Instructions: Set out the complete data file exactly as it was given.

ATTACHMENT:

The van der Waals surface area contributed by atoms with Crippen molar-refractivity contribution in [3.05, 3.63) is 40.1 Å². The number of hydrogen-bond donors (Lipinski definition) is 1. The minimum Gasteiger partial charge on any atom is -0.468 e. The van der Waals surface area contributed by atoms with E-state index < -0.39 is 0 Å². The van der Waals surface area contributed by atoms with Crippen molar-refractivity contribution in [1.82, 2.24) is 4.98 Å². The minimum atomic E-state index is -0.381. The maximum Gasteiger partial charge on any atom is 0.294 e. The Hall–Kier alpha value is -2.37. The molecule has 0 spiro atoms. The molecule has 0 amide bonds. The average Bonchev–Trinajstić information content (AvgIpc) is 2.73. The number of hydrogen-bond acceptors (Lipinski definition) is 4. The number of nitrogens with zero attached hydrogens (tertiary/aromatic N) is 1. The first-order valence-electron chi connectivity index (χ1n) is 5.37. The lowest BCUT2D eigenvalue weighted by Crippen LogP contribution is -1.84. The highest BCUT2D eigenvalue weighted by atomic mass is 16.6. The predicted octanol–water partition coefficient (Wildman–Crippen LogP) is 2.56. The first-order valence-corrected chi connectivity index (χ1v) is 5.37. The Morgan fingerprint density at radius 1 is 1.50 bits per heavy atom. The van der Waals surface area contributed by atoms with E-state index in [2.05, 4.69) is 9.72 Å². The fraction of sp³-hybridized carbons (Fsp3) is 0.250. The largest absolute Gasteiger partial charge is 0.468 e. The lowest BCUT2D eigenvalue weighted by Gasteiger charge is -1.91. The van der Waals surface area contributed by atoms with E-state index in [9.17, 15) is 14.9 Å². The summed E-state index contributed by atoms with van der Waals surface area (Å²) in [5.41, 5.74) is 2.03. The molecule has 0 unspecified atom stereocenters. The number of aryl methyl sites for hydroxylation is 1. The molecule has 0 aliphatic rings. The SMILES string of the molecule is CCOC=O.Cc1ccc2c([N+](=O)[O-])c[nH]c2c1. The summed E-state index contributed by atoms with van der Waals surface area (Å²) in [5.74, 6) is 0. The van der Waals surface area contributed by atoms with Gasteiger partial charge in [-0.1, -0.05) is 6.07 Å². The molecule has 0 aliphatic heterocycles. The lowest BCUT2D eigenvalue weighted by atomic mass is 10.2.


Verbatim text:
The van der Waals surface area contributed by atoms with Crippen molar-refractivity contribution in [3.05, 3.63) is 40.1 Å². The number of hydrogen-bond donors (Lipinski definition) is 1. The minimum Gasteiger partial charge on any atom is -0.468 e. The van der Waals surface area contributed by atoms with E-state index < -0.39 is 0 Å². The van der Waals surface area contributed by atoms with Crippen molar-refractivity contribution in [1.82, 2.24) is 4.98 Å². The minimum atomic E-state index is -0.381. The maximum Gasteiger partial charge on any atom is 0.294 e. The Hall–Kier alpha value is -2.37. The molecule has 0 spiro atoms. The molecule has 0 amide bonds. The average Bonchev–Trinajstić information content (AvgIpc) is 2.73. The number of hydrogen-bond acceptors (Lipinski definition) is 4. The number of nitrogens with zero attached hydrogens (tertiary/aromatic N) is 1. The first-order valence-electron chi connectivity index (χ1n) is 5.37. The lowest BCUT2D eigenvalue weighted by Crippen LogP contribution is -1.84. The highest BCUT2D eigenvalue weighted by atomic mass is 16.6. The predicted octanol–water partition coefficient (Wildman–Crippen LogP) is 2.56. The first-order valence-corrected chi connectivity index (χ1v) is 5.37. The Morgan fingerprint density at radius 1 is 1.50 bits per heavy atom. The van der Waals surface area contributed by atoms with E-state index in [2.05, 4.69) is 9.72 Å². The fraction of sp³-hybridized carbons (Fsp3) is 0.250. The largest absolute Gasteiger partial charge is 0.468 e. The lowest BCUT2D eigenvalue weighted by Gasteiger charge is -1.91. The van der Waals surface area contributed by atoms with E-state index in [9.17, 15) is 14.9 Å². The summed E-state index contributed by atoms with van der Waals surface area (Å²) in [5.41, 5.74) is 2.03. The molecule has 0 unspecified atom stereocenters. The number of aryl methyl sites for hydroxylation is 1. The molecule has 0 aliphatic rings. The SMILES string of the molecule is CCOC=O.Cc1ccc2c([N+](=O)[O-])c[nH]c2c1. The summed E-state index contributed by atoms with van der Waals surface area (Å²) in [5.74, 6) is 0. The van der Waals surface area contributed by atoms with Gasteiger partial charge in [-0.1, -0.05) is 6.07 Å². The molecule has 0 aliphatic heterocycles. The lowest BCUT2D eigenvalue weighted by atomic mass is 10.2.